There are limited industrial applications of quartz (meaning the crystalline mineral). However, quartz crystal oscillators are found in electronic systems, most familiarly in wristwatches.
Industrial quartz applications sometimes use manufactured “synthetic quartz”. This material perhaps would be more accurately described as crystalline silica but is often simply called “quartz.”
Fused Silica and Fused Quartz
The word “fused” here refers to a processing step: fused silica is nominally pure silica that has been melted and cooled to form a glassy, amorphous solid.
Fused silica does not contain any additives while still resembling other glasses in many ways. Fused silica, as a specialty material, has several high-performance applications.
There is often interchangeable use of the terms “fused quartz” and “fused silica”. However, “fused quartz” more specifically refers to an amorphous solid formed by melting naturally occurring quartz. This means that while fused silica is ostensibly pure SiO2, fused quartz contains impurities dependent on what quartz was used.
Silica Glass and Quartz Glass
Both terms are often used in more generic ways and are usually considered interchangeable. These terms could both refer either to fused quartz or fused silica.
Applications of Fused Silica
The amorphous structure of fused silica gives it several highly desirable and distinct electrical, mechanical and thermal properties while still being chemically similar to quartz.
It is common for glasses to contain additives like alkaline Earth, alkali or other oxides to improve physical and chemical properties and to lower the glass processing (melting) temperature; however, fused silica is very pure. This results in it having higher working temperatures while offering different characteristics from other glasses.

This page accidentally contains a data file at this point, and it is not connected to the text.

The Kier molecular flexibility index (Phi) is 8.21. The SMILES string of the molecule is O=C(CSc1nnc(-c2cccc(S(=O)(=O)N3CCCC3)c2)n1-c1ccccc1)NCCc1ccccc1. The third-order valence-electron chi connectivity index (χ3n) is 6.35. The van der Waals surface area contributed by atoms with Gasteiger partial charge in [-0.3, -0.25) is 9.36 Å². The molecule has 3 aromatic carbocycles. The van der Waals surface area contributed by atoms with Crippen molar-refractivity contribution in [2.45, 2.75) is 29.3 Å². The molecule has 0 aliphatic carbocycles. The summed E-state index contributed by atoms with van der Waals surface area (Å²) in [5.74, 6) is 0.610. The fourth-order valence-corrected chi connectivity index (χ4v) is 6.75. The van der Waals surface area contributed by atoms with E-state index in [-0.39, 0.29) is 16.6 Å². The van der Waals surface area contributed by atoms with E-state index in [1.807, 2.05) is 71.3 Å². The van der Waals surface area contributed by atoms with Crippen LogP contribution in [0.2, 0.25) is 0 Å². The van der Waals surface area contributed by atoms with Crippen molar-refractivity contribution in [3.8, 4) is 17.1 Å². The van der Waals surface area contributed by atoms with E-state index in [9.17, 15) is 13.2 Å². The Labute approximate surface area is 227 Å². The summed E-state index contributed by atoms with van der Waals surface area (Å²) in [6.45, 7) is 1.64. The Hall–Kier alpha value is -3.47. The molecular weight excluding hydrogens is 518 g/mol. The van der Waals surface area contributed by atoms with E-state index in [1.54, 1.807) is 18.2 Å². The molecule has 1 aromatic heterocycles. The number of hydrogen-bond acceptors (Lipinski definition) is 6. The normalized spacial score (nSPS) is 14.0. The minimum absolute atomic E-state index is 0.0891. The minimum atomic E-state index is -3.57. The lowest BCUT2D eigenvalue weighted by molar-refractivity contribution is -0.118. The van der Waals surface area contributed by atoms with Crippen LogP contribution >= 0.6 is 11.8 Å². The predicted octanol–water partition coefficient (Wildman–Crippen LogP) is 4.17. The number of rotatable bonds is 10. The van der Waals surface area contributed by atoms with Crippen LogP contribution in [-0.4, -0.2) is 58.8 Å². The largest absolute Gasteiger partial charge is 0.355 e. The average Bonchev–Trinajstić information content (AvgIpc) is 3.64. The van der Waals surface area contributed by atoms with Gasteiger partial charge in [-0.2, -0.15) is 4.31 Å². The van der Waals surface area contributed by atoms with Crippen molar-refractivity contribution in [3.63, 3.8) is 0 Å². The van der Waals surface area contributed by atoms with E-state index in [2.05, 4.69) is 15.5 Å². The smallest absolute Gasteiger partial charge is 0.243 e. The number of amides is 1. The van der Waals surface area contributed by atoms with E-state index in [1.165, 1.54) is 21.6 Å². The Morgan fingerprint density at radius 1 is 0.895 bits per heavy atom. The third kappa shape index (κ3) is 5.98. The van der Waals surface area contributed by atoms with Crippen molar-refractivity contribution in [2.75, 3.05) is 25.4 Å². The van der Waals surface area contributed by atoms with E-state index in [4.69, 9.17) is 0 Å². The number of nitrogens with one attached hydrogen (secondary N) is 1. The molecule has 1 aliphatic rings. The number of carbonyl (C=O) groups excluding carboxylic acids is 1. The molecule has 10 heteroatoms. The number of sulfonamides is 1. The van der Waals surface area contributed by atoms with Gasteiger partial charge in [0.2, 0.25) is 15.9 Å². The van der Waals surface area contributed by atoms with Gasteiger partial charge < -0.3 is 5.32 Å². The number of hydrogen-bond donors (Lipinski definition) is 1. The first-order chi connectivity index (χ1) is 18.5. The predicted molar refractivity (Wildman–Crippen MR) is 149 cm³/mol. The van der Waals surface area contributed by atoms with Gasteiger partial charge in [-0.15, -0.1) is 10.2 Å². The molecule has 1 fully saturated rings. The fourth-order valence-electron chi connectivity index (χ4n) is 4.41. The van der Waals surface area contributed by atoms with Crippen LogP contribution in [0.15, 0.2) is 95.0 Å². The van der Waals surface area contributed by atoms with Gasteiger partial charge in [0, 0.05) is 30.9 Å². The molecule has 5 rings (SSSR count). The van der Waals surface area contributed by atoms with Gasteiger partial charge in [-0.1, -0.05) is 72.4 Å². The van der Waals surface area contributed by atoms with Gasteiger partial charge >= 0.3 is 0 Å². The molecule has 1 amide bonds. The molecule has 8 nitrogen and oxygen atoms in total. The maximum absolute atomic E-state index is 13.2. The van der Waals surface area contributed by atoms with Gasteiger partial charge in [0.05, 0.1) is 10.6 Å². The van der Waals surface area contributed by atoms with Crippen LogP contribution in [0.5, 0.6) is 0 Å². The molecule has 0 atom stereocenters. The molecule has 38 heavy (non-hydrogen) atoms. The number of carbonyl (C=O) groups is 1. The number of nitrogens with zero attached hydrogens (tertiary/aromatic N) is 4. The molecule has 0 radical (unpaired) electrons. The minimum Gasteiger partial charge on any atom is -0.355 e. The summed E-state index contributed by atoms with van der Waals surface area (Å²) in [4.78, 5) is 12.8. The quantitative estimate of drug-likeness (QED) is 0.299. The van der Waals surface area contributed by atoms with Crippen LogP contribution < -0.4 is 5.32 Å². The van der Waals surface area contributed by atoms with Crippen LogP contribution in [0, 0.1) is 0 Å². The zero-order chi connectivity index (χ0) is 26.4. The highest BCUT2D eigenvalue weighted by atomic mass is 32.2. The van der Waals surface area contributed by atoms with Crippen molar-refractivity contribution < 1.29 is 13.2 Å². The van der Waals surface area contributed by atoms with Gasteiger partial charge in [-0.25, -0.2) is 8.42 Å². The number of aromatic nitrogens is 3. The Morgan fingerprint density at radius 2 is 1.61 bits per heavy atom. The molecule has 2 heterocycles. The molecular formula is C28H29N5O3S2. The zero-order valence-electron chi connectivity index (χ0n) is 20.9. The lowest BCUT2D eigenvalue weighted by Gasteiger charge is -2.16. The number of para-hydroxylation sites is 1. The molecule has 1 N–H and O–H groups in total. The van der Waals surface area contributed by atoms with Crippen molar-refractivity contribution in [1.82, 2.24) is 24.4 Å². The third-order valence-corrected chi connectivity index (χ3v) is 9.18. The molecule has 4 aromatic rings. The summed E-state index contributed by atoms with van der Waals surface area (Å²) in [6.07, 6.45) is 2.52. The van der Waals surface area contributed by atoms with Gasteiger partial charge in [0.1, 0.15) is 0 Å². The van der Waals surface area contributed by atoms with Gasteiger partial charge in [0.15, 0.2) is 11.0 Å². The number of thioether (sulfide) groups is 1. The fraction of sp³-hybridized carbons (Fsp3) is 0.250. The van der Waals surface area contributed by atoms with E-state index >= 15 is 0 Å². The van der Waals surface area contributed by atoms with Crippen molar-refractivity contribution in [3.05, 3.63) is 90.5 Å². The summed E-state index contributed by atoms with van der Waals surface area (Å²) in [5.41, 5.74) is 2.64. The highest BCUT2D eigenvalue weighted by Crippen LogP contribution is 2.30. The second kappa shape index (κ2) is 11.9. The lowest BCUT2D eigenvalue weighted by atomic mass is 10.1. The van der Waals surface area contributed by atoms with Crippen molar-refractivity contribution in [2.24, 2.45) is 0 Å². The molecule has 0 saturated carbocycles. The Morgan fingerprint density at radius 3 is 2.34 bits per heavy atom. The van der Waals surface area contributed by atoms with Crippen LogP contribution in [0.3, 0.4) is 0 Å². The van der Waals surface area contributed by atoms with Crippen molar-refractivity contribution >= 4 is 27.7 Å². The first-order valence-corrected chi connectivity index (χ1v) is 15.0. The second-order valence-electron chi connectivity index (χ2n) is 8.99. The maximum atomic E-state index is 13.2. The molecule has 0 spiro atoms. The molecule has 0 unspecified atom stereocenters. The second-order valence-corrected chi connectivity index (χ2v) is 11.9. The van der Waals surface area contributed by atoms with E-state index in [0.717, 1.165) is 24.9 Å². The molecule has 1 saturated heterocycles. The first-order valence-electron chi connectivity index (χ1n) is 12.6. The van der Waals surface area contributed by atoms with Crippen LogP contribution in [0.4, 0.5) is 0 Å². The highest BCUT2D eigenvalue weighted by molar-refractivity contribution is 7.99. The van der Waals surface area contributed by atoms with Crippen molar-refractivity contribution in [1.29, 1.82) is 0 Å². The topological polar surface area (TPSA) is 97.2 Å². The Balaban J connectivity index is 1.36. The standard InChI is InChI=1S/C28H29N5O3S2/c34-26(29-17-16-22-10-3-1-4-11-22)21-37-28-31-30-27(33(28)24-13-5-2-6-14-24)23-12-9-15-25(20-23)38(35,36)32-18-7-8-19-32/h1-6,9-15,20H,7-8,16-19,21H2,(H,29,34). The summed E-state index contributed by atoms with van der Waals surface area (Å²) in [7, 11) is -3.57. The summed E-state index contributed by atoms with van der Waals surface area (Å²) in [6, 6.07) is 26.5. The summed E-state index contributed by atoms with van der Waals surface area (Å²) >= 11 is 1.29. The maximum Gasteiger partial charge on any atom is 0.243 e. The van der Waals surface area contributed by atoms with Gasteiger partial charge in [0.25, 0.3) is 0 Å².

Fused silica does not expand or contract much when heated or cooled because it has a very low coefficient of thermal expansion. This means that fused silica can withstand very rapid heating or cooling without cracking and is highly resistant to thermal shock.
The thermal characteristics of fused silica make it highly valuable for high-temperature industrial components such as glass manufacture, boats for steelmaking, trays and crucibles.
There is a very wide spectrum of light in which fused silica is transparent, extending between far-infrared to deep ultraviolet. This makes fused a key component in a range of lenses, mirrors and other UV- or IR-transmitting optics, as well as in optical fibers.
Fused silica is resistant to most acids (excluding hydrofluoric acid) and is also extremely chemically inert. Being chemically inert lends fused silica to biomedical applications, often in the form of porous silica.
The combination of strength, transparency and thermal stability makes fused silica a strong candidate for developing new applications, including etched microwave circuits, photolithography substrates and as a protective layer in semiconductor devices.
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This information has been sourced, reviewed, and adapted from materials provided by Mo-Sci Corp.